Child support is a periodic payment made to a custodial parent from a noncustodial parent to help compensate a child's living expenses, i.e. food, clothes, etc., and any other related debts. When one parent is awarded sole custody, as in the event of a divorce, the noncustodial parent is required to fulfill his or her child support obligation by making set payments, whereas the custodial parent meets his or her support obligation through the custody itself. When parents are awarded joint custody in a divorce, however, the support obligation is shared, and is based on a ratio of each parent's income, and the amount of time the child spends with each parent.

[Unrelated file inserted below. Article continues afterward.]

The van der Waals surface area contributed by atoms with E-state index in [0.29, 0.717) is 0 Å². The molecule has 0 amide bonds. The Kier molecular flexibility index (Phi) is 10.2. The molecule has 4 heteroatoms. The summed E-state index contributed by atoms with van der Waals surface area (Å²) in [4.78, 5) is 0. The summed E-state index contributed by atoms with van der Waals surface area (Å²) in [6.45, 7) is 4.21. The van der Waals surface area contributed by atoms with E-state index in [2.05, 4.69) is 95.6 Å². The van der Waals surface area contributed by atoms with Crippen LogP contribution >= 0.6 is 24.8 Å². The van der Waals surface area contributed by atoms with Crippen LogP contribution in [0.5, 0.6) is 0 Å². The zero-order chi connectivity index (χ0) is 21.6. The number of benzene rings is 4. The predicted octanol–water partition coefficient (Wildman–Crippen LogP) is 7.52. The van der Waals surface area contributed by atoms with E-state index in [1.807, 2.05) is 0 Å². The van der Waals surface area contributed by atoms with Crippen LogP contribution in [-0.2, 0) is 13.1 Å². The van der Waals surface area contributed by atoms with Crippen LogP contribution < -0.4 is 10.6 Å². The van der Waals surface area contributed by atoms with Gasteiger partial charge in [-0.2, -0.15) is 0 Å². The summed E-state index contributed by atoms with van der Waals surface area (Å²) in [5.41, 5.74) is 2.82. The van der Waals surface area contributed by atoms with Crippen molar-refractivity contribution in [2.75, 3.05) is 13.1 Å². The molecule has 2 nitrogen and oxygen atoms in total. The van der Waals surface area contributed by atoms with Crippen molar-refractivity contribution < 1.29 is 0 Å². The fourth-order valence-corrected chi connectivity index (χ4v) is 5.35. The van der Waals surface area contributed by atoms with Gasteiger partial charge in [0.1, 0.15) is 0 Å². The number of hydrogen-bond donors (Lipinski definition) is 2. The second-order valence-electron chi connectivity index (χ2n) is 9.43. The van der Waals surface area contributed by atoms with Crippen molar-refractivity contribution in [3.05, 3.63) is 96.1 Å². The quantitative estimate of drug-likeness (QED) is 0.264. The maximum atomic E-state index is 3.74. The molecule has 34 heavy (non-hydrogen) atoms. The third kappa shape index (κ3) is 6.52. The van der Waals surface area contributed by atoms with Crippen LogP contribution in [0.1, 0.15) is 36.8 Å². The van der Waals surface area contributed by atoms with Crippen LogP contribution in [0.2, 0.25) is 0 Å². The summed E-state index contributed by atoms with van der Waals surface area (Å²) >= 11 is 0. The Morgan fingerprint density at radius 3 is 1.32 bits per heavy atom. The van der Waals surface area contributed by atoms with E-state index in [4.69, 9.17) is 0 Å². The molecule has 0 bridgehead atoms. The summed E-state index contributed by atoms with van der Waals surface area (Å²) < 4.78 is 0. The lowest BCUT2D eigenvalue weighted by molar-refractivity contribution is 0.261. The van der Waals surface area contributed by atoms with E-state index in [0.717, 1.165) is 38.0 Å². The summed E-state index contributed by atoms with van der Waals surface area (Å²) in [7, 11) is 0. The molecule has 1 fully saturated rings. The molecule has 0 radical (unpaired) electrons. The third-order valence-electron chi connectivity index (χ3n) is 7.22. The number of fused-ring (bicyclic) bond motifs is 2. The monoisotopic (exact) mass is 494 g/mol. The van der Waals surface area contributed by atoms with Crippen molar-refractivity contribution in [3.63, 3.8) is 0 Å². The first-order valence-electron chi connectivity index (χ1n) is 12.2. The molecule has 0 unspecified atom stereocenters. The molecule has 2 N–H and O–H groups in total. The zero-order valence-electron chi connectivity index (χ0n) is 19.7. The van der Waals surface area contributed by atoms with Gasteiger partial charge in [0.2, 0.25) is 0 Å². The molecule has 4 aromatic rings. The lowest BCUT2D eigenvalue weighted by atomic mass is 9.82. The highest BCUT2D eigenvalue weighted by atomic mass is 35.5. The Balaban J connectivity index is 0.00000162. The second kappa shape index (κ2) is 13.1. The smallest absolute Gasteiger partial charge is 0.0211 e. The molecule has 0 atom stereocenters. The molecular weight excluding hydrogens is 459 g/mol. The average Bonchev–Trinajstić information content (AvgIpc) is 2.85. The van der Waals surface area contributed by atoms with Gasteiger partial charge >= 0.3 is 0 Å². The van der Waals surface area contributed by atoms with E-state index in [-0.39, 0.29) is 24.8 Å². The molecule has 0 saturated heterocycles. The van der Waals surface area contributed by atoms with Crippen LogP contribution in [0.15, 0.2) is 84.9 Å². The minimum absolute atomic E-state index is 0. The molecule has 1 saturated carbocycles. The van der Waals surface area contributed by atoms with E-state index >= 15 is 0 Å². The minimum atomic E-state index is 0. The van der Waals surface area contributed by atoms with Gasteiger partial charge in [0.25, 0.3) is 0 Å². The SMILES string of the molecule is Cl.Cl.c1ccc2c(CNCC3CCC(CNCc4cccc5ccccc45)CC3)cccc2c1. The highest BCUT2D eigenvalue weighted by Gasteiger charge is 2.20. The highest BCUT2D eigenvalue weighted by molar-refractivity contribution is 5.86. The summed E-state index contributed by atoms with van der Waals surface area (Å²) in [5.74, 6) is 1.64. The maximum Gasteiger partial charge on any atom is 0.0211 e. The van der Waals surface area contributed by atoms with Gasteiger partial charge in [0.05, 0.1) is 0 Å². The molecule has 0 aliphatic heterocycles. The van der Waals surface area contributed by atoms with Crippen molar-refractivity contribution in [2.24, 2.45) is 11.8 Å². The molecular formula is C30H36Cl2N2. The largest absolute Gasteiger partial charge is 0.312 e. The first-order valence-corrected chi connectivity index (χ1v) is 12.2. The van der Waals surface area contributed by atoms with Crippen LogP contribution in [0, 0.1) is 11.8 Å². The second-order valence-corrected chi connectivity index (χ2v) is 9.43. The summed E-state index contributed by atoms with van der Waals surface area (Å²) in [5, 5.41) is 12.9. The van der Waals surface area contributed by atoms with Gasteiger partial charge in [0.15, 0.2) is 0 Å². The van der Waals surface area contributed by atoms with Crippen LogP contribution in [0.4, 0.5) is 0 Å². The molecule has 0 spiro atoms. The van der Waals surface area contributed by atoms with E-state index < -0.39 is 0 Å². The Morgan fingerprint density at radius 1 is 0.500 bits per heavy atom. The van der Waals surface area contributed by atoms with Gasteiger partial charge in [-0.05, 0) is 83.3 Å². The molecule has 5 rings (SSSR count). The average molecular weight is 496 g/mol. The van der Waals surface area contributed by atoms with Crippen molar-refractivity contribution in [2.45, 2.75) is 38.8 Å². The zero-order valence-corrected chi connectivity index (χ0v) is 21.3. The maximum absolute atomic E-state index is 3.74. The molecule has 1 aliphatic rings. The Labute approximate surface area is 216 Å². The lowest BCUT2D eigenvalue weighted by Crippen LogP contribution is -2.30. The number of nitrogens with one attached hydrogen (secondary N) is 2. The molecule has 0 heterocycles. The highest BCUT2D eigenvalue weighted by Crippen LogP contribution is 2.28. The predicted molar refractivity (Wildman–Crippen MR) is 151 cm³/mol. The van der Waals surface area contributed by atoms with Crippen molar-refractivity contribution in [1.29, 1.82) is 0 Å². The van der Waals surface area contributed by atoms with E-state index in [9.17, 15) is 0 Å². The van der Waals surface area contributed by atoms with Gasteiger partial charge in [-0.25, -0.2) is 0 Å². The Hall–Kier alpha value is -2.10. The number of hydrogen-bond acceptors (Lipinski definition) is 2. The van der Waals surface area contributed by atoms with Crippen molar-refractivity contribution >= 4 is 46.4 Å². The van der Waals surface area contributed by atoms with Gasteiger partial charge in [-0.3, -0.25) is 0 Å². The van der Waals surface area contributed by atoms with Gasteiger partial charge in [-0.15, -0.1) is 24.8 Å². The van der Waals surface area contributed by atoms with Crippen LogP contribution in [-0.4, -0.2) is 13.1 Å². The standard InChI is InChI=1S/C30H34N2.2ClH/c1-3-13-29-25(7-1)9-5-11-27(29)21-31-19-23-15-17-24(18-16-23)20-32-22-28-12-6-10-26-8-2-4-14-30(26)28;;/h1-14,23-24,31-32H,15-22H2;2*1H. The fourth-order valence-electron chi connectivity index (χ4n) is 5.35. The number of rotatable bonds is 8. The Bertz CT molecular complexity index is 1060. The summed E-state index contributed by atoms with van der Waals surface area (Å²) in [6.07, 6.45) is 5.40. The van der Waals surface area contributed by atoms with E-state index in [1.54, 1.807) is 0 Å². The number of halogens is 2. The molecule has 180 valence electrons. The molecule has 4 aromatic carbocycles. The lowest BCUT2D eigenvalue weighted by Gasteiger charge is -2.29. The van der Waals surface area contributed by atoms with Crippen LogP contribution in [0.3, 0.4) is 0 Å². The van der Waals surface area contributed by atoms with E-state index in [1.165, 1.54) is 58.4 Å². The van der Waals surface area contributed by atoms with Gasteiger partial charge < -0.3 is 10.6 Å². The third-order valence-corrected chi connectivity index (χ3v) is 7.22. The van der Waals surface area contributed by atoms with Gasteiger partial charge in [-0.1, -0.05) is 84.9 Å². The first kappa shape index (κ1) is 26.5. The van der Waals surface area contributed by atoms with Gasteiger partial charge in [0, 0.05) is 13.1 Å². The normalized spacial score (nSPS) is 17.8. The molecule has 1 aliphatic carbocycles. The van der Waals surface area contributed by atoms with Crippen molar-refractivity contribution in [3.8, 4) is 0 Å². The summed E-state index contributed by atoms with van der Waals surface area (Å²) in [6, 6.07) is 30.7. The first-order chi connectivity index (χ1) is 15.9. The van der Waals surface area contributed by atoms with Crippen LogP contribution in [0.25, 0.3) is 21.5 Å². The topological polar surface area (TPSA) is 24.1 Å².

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This article is intended to be helpful and informative. But even common legal matters can become complex and stressful. A qualified child support lawyer can address your particular legal needs, explain the law, and represent you in court. Take the first step now and contact a local child support attorney to discuss your specific legal situation.